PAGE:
One size fits all: stability of metabolic scaling under warming and ocean acidification in echinoderms

Nicholas Carey*, Sam Dupont, Bengt Lundve, Julia D. Sigwart

*Corresponding author for this work

Research output: Contribution to journalArticle

13 Citations (Scopus)

Abstract

Responses by marine species to ocean acidification (OA) have recently been shown to be modulated by external factors including temperature, food supply and salinity. However the role of a fundamental biological parameter relevant to all organisms, that of body size, in governing responses to multiple stressors has been almost entirely overlooked. Recent consensus suggests allometric scaling of metabolism with body size differs between species, the commonly cited 'universal' mass scaling exponent (b) of A3/4 representing an average of exponents that naturally vary. One model, the Metabolic-Level Boundaries hypothesis, provides a testable prediction: that b will decrease within species under increasing temperature. However, no previous studies have examined how metabolic scaling may be directly affected by OA. We acclimated a wide body-mass range of three common NE Atlantic echinoderms (the sea star Asterias rubens, the brittlestars Ophiothrix fragilis and Amphiura filiformis) to two levels of pCO(2) and three temperatures, and metabolic rates were determined using closed-chamber respirometry. The results show that contrary to some models these echinoderm species possess a notable degree of stability in metabolic scaling under different abiotic conditions; the mass scaling exponent (b) varied in value between species, but not within species under different conditions. Additionally, we found no effect of OA on metabolic rates in any species. These data suggest responses to abiotic stressors are not modulated by body size in these species, as reflected in the stability of the metabolic scaling relationship. Such equivalence in response across ontogenetic size ranges has important implications for the stability of ecological food webs.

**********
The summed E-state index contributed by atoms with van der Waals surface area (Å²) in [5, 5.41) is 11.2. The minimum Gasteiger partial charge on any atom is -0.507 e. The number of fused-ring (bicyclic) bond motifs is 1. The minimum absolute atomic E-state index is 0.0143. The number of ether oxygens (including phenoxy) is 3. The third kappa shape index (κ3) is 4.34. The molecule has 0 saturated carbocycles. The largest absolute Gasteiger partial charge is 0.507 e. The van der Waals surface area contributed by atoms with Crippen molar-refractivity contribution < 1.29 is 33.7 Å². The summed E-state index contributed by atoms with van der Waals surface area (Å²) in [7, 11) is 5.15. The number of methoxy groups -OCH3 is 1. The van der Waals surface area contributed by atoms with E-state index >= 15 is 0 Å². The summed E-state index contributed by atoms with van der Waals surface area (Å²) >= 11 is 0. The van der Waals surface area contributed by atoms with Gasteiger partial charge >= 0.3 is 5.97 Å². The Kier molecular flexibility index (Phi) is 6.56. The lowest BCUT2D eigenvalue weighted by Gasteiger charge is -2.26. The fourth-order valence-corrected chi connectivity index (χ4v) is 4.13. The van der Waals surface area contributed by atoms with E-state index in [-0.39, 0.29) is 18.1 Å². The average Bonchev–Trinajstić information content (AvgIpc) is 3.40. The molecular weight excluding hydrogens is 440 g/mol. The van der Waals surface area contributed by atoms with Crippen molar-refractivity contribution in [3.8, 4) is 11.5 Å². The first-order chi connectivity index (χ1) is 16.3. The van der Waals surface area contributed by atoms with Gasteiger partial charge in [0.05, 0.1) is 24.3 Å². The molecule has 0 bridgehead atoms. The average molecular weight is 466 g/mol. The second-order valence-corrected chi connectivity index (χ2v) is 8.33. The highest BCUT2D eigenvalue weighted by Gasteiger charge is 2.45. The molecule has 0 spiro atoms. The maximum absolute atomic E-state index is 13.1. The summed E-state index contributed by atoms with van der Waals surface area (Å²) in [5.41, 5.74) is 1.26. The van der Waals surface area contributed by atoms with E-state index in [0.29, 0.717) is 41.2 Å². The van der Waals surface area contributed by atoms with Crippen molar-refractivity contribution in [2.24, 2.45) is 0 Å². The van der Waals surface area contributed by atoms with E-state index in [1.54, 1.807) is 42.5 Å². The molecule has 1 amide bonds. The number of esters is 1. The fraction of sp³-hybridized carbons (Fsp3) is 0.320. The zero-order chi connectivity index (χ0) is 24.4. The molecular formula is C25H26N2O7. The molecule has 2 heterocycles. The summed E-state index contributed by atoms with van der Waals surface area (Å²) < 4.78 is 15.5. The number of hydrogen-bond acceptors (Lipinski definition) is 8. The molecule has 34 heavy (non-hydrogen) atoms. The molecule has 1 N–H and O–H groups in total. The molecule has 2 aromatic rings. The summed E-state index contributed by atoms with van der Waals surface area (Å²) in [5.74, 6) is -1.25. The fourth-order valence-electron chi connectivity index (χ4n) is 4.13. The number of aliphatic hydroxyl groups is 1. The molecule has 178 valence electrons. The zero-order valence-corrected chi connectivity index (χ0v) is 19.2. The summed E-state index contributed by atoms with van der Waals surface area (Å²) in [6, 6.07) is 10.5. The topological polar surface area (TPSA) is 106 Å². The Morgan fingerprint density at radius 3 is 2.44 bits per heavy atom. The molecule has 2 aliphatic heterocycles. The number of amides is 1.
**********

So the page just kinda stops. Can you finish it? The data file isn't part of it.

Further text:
Original languageEnglish
Pages (from-to)2131-2142
Number of pages12
JournalMarine Biology
Volume161
Issue number9
DOIs
Publication statusPublished - Sep 2014

Keywords

  • OXYGEN-CONSUMPTION RATES
  • ACID-BASE-BALANCE
  • CLIMATE-CHANGE
  • BODY-MASS
  • SEAWATER ACIDIFICATION
  • ASTERIAS-RUBENS
  • TEMPERATURE-DEPENDENCE
  • THERMAL TOLERANCE
  • CHANGING OCEAN
  • 3/4-POWER LAW

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